Researchers in the joint Harvard-MIT study also concluded that the trio of electric vehicles, shared rides, and autonomous operation are “a means of offering both cost-effective mobility on demand and reduced energy consumption and emissions.” In fact, the U.S. Department of Energy (DOE) awarded Optimus Ride up to $4.3 million to launch the first autonomous vehicle (AV) system at Clemson University. The AV deployment at Clemson’s campus will be one of the largest to date, and it provides a unique opportunity to prove how autonomous, electric shuttles can reduce the environmental impact of transportation, increase the widespread adoption of autonomous vehicles, and provide valuable mobility services. This deployment will be a model for future benefit to other campuses and communities.

As the U.S. prioritizes a reduction in greenhouse gas emissions, combining autonomy, electrification and shared rides is key to a more sustainable future for all. The fastest path to real impact on our carbon footprint and widespread adoption of this technology and these sustainable rides is through deployment in localized communities. Autonomous, all-electric shuttles are poised to chart a path to the future of sustainable transportation.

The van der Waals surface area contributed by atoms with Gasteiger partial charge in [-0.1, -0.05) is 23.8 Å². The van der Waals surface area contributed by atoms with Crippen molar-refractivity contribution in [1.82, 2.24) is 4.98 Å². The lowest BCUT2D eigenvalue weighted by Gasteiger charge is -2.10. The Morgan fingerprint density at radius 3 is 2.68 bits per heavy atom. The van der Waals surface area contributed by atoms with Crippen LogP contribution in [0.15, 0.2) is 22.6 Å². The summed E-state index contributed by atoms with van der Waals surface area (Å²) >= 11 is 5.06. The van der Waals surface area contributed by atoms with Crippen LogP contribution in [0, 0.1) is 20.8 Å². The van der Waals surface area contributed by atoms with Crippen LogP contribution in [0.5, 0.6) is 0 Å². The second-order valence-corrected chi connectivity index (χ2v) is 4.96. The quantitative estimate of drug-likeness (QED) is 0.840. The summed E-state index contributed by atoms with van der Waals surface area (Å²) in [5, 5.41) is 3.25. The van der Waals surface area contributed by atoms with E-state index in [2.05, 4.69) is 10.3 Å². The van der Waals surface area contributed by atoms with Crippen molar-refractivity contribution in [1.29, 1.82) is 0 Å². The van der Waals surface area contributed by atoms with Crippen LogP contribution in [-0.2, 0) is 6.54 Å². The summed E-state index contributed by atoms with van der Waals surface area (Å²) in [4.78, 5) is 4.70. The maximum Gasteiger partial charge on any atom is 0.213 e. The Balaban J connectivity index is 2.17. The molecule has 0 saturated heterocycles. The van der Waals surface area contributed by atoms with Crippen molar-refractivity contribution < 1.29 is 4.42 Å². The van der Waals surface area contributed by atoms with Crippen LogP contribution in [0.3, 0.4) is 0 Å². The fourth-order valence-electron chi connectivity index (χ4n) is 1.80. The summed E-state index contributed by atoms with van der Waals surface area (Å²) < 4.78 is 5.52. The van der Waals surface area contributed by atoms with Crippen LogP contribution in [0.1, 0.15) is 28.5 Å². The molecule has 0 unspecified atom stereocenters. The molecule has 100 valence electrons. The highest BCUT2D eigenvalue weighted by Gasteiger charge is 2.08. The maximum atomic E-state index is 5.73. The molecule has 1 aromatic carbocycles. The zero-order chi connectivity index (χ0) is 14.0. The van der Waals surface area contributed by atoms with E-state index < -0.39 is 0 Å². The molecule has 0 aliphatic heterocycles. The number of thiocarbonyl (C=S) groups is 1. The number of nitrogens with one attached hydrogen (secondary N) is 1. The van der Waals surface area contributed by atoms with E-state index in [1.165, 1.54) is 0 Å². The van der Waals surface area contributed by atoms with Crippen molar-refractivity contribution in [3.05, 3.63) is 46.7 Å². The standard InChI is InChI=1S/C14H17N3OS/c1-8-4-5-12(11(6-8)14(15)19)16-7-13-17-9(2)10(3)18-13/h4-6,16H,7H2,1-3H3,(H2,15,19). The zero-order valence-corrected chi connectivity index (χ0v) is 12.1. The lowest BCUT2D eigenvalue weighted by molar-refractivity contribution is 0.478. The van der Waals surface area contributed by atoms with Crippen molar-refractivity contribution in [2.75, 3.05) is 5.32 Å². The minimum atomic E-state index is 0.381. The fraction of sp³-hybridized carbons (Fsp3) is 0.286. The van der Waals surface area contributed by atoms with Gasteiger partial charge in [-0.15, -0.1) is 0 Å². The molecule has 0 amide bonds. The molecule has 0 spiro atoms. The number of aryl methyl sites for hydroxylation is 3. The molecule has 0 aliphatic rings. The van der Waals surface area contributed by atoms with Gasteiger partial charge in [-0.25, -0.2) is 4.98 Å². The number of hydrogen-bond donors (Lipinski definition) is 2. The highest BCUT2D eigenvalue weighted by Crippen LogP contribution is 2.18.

Image courtesy of Optimus Ride

Sean Harrington  headshot

Sean Harrington is the CEO of Optimus Ride. He brings deep expertise developing, commercializing and scaling technology solutions, with experience at both startups and large, global corporations. Most recently, Harrington was Vice President of City Solutions at Verizon where he was responsible for a broad portfolio of innovative products and services that helped cities increase livability, sustainability, and safety for their citizens. Prior to that, Harrington was Chief Operating Officer and member of the board of directors at Sensity Systems where he oversaw technology development, marketing, sales, and operations for the company through its acquisition by Verizon in 2016. At Optimus Ride, Sean helps guide the company’s mission of delivering a more sustainable future of transportation. Optimus Ride recently became the first independent autonomous mobility company to join The Climate Pledge, a commitment created by Amazon and Global Optimism that calls for companies to become carbon neutral by 2040, meeting the Paris Agreement 10 years early.

Read more stories by Sean Harrington